Artifact of the Month

Sun Hemmi/Frederick Post Company Slide Rule
Donated by Helen Appleby Young

Paul Young Jr.'s Sun Hemmi slide rule
Paul Young Jr.'s Sun Hemmi slide rule

Fayetteville architect Paul Young Jr. used this slide rule when he worked as project architect the construction of Lake Wedington (Washington County) in the 1930s. The slide rule was made in Japan prior to World War II by Sun Hemmi for the Frederick Post Company of Chicago. Hemmi Bamboo Slide Rule Company Ltd. was founded as Jirou Hemmi and Company in 1895. It started selling distribution licenses to Frederick Post Company in 1931. Frederick Post Company was founded in 1890 and was a distributor of slide rules and other engineering supplies. The company relabeled standard products from well-known manufacturers.

About Paul Young Jr.
From the University of Arkansas News Service, June 30, 2015:

Paul Young Jr. was born in Gilmer, Texas. After graduating from Little Rock Public Schools and Washington University, he was employed by the National Park Service where he assisted in the design of the original five Arkansas state parks. In 1933, he was assigned to Devil’s Den State Park as supervising architect. He formed the architectural firm of Paul Young and Associates in 1937 in Fayetteville. For the next 48 years, Young designed many of the schools, churches, commercial, industrial and residential structures in the area, including the Central United Methodist Church in Fayetteville.

Young was a member of the American Institute of Architects and the Arkansas State Board of Architects. The 1955 New Orleans Convention of the American Institute of Architects conferred upon him a certificate of merit for community service in recognition of outstanding service to his community above and beyond his normal function of professional practice. He served as director of McIlroy Bank and Trust from 1946 to 1989, and he was a member of Central United Methodist Church, where he was chairman of the Official Board and Board of Trustees.

Young served as the architect for several well-known buildings in Northwest Arkansas including the Washington County Hospital in 1948, the University of Arkansas Law School in 1951 and the university’s Delta Gamma House - now University House - in 1958.

Young died in March 1996. His wife, Helen Appleby Young, died in May 2006. 

About Lake Wedington
Located west of Fayetteville, the Wedington Project was a 1930s government-sponsored project of Works Progress Administration. The lake takes its name from the nearby community of "Weddington," named after a pioneer family.

Paul Young Jr. was a member of the Wedington Project's technical staff. Under the leadership of project manager C. B. Wiggans, the technical staff was charged with the responsibility of carrying out five major land use programs. The forest program was designed to develop commercial forests, control erosion, and harbor wildlife. The grassland program was designed to provide grazing land and wildlife cover and food, prevent erosion, and experiment with pasture grass. The recreation program was aimed at providing a place for boating, swimming, hiking, camping, and fishing. The wildlife program was designed to restore wild game to the area by improving habitat, restricting hunting, and introducing new species to the area. The experimental and instruction program was designed for various types of study in botany, biology, engineering, and recreation.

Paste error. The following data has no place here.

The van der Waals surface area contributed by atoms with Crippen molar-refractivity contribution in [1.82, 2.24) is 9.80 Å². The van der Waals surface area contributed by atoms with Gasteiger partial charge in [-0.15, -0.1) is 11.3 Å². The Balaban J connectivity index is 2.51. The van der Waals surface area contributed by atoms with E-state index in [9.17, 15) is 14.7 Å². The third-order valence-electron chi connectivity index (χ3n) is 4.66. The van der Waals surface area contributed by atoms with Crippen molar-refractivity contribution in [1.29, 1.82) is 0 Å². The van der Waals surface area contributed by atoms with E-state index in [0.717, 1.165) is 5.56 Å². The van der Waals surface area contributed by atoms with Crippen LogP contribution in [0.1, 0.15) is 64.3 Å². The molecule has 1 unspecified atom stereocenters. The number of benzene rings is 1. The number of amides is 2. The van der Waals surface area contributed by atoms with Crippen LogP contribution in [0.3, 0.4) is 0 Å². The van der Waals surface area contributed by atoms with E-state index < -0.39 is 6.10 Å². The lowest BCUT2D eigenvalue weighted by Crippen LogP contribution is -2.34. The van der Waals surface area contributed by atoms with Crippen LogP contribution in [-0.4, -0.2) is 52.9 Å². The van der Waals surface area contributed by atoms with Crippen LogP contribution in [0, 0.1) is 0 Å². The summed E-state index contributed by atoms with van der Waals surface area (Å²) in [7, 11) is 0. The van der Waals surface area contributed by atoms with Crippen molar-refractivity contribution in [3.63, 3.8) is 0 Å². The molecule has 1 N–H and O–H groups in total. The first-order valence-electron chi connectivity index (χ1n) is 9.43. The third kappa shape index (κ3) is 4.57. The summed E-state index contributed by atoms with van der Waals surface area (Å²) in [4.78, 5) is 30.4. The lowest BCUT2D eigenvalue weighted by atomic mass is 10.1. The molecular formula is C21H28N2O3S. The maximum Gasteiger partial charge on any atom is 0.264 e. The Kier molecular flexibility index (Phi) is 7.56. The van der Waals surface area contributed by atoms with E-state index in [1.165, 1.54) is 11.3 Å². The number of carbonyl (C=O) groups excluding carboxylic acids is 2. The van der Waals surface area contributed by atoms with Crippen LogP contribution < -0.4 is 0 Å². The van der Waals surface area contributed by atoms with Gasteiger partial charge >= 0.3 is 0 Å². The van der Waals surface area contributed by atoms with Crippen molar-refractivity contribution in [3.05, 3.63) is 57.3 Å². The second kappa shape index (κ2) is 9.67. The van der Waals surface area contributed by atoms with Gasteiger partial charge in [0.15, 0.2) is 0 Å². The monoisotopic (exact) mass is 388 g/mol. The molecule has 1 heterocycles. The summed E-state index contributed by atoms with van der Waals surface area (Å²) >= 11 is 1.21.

Wedington Project construction crew, circa 1936

Construction crew on the Wedington Project (Washington County), circa 1936.
C. B. Wiggans, photographer. Ann Wiggans Sugg Collection (S-91-74-99)

Jobs on the Wedington Project were many and varied. The lake itself was created by the construction of a dam across Wedington Creek. Roads, trails, and picnic areas were built. Some of the buildings constructed included a lodge, a bathhouse, a youth camp, a fire tower, and a manager's residence. It is estimated that over the course of the project, some 600 men were employed. While some mechanized equipment was used on the project, a great deal of the work was accomplished with pickaxes, shovels, wheelbarrows, and mule teams. Wages ranged from 25 to 50 cents an hour.

Formal opening of the Wedington Project was on April 30, 1938. The day’s festivities included guided tours of the project, a flag raising ceremony by local Boy Scouts, a concert by the University of Arkansas ROTC band, and speeches by C. B. Wiggans, University of Arkansas president Dr. John Futrall, and U. S. Congressman Claude Fuller. Box lunches (50 cents each) were sold by Washington and Benton county Home Demonstration clubs. 

For several years, Lake Wedington was the only lake in the area. With the construction of Lake Frances near Siloam Springs in the 1950s and Beaver Lake in the 1960s, the use of Lake Wedington declined. In 1960, management of the area was transferred to the U. S. Forest Service. In 1988, a group of local citizens led by Ann Wiggans Sugg, daughter of C. B. Wiggans, formed the Friends of Lake Wedington, a volunteer organization devoted to the restoration of the Lake Wedington area. Thanks to their hard work, six of the WPA-built cabins have been restored, and in 1995, the Lake Wedington Historic District was added to the National Register of Historic Places.

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